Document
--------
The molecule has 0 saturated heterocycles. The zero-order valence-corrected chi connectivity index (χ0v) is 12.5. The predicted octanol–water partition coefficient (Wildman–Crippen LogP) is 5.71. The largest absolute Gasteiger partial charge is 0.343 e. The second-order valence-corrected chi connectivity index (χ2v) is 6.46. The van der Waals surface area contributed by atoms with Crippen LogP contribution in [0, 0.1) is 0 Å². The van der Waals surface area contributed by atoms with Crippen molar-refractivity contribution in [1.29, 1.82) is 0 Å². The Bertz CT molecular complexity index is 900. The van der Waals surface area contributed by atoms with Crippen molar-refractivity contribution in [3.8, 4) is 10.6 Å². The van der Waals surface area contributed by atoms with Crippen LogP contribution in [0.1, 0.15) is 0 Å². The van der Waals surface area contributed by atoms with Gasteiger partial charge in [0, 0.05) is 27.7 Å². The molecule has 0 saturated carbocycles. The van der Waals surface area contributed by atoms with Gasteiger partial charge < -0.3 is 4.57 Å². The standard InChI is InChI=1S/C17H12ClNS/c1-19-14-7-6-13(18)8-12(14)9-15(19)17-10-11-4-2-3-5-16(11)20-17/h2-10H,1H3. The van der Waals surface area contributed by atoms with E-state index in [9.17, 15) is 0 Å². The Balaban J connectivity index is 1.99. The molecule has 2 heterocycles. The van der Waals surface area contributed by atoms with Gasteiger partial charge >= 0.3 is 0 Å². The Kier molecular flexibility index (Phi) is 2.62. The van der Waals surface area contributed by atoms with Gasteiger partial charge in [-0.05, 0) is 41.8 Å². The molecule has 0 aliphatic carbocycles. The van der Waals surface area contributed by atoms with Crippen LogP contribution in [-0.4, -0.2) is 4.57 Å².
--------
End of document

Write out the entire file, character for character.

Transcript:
The molecule has 0 saturated heterocycles. The zero-order valence-corrected chi connectivity index (χ0v) is 12.5. The predicted octanol–water partition coefficient (Wildman–Crippen LogP) is 5.71. The largest absolute Gasteiger partial charge is 0.343 e. The second-order valence-corrected chi connectivity index (χ2v) is 6.46. The van der Waals surface area contributed by atoms with Crippen LogP contribution in [0, 0.1) is 0 Å². The van der Waals surface area contributed by atoms with Crippen molar-refractivity contribution in [1.29, 1.82) is 0 Å². The Bertz CT molecular complexity index is 900. The van der Waals surface area contributed by atoms with Crippen molar-refractivity contribution in [3.8, 4) is 10.6 Å². The van der Waals surface area contributed by atoms with Crippen LogP contribution in [0.1, 0.15) is 0 Å². The van der Waals surface area contributed by atoms with Gasteiger partial charge in [0, 0.05) is 27.7 Å². The molecule has 0 saturated carbocycles. The van der Waals surface area contributed by atoms with Gasteiger partial charge < -0.3 is 4.57 Å². The standard InChI is InChI=1S/C17H12ClNS/c1-19-14-7-6-13(18)8-12(14)9-15(19)17-10-11-4-2-3-5-16(11)20-17/h2-10H,1H3. The van der Waals surface area contributed by atoms with E-state index in [9.17, 15) is 0 Å². The Balaban J connectivity index is 1.99. The molecule has 2 heterocycles. The van der Waals surface area contributed by atoms with Gasteiger partial charge >= 0.3 is 0 Å². The Kier molecular flexibility index (Phi) is 2.62. The van der Waals surface area contributed by atoms with Gasteiger partial charge in [-0.05, 0) is 41.8 Å². The molecule has 0 aliphatic carbocycles. The van der Waals surface area contributed by atoms with Crippen LogP contribution in [-0.4, -0.2) is 4.57 Å².